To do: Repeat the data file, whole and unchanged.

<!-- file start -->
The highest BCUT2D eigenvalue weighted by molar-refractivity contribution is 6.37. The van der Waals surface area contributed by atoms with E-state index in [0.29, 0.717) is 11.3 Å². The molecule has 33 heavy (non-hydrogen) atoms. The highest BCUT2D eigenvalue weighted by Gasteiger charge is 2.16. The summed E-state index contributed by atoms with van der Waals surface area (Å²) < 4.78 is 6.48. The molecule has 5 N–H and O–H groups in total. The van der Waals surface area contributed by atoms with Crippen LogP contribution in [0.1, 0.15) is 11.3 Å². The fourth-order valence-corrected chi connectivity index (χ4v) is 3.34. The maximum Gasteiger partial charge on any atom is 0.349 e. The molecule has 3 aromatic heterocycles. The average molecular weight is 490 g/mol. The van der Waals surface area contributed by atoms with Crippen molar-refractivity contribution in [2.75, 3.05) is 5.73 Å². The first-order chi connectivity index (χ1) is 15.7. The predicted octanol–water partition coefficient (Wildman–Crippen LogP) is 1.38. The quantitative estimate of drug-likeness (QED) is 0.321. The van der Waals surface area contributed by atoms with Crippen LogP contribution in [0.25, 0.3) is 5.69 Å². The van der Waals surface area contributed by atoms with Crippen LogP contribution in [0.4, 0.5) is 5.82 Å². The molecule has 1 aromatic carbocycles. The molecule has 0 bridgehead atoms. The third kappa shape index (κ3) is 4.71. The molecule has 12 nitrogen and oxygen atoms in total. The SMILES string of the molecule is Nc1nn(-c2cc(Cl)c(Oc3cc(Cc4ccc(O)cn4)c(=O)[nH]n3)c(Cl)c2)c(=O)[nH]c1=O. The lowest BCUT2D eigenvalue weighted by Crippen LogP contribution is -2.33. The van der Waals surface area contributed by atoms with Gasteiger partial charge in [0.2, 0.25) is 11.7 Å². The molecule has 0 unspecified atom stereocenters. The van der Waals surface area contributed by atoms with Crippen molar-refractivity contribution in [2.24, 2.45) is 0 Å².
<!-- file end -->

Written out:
The highest BCUT2D eigenvalue weighted by molar-refractivity contribution is 6.37. The van der Waals surface area contributed by atoms with E-state index in [0.29, 0.717) is 11.3 Å². The molecule has 33 heavy (non-hydrogen) atoms. The highest BCUT2D eigenvalue weighted by Gasteiger charge is 2.16. The summed E-state index contributed by atoms with van der Waals surface area (Å²) < 4.78 is 6.48. The molecule has 5 N–H and O–H groups in total. The van der Waals surface area contributed by atoms with Crippen LogP contribution in [0.1, 0.15) is 11.3 Å². The fourth-order valence-corrected chi connectivity index (χ4v) is 3.34. The maximum Gasteiger partial charge on any atom is 0.349 e. The molecule has 3 aromatic heterocycles. The average molecular weight is 490 g/mol. The van der Waals surface area contributed by atoms with Crippen molar-refractivity contribution in [2.75, 3.05) is 5.73 Å². The first-order chi connectivity index (χ1) is 15.7. The predicted octanol–water partition coefficient (Wildman–Crippen LogP) is 1.38. The quantitative estimate of drug-likeness (QED) is 0.321. The van der Waals surface area contributed by atoms with Crippen LogP contribution in [0.25, 0.3) is 5.69 Å². The van der Waals surface area contributed by atoms with Crippen LogP contribution in [0.4, 0.5) is 5.82 Å². The molecule has 1 aromatic carbocycles. The molecule has 0 bridgehead atoms. The third kappa shape index (κ3) is 4.71. The molecule has 12 nitrogen and oxygen atoms in total. The SMILES string of the molecule is Nc1nn(-c2cc(Cl)c(Oc3cc(Cc4ccc(O)cn4)c(=O)[nH]n3)c(Cl)c2)c(=O)[nH]c1=O. The lowest BCUT2D eigenvalue weighted by Crippen LogP contribution is -2.33. The van der Waals surface area contributed by atoms with Gasteiger partial charge in [0.2, 0.25) is 11.7 Å². The molecule has 0 unspecified atom stereocenters. The van der Waals surface area contributed by atoms with Crippen molar-refractivity contribution in [2.24, 2.45) is 0 Å².